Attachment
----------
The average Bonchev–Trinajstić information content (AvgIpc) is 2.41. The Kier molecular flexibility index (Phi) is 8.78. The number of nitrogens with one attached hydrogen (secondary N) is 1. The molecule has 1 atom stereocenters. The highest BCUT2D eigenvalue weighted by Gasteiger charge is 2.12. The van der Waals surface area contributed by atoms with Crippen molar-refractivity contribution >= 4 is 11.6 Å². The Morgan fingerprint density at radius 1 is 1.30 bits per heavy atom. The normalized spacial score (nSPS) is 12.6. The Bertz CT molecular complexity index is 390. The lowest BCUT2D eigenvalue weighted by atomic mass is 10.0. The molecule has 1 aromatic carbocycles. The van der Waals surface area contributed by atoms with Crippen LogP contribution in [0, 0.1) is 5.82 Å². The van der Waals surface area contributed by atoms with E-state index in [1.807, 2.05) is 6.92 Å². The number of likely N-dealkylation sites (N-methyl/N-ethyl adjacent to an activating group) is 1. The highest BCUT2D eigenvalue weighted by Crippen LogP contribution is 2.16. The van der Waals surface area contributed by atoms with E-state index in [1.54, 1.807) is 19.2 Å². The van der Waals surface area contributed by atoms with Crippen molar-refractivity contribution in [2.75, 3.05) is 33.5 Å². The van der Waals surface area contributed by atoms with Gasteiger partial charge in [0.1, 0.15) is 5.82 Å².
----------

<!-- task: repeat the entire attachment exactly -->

The average Bonchev–Trinajstić information content (AvgIpc) is 2.41. The Kier molecular flexibility index (Phi) is 8.78. The number of nitrogens with one attached hydrogen (secondary N) is 1. The molecule has 1 atom stereocenters. The highest BCUT2D eigenvalue weighted by Gasteiger charge is 2.12. The van der Waals surface area contributed by atoms with Crippen molar-refractivity contribution >= 4 is 11.6 Å². The Morgan fingerprint density at radius 1 is 1.30 bits per heavy atom. The normalized spacial score (nSPS) is 12.6. The Bertz CT molecular complexity index is 390. The lowest BCUT2D eigenvalue weighted by atomic mass is 10.0. The molecule has 1 aromatic carbocycles. The van der Waals surface area contributed by atoms with Crippen LogP contribution in [0, 0.1) is 5.82 Å². The van der Waals surface area contributed by atoms with E-state index in [1.807, 2.05) is 6.92 Å². The number of likely N-dealkylation sites (N-methyl/N-ethyl adjacent to an activating group) is 1. The highest BCUT2D eigenvalue weighted by Crippen LogP contribution is 2.16. The van der Waals surface area contributed by atoms with E-state index in [1.54, 1.807) is 19.2 Å². The van der Waals surface area contributed by atoms with Crippen molar-refractivity contribution in [2.75, 3.05) is 33.5 Å². The van der Waals surface area contributed by atoms with Gasteiger partial charge in [0.1, 0.15) is 5.82 Å².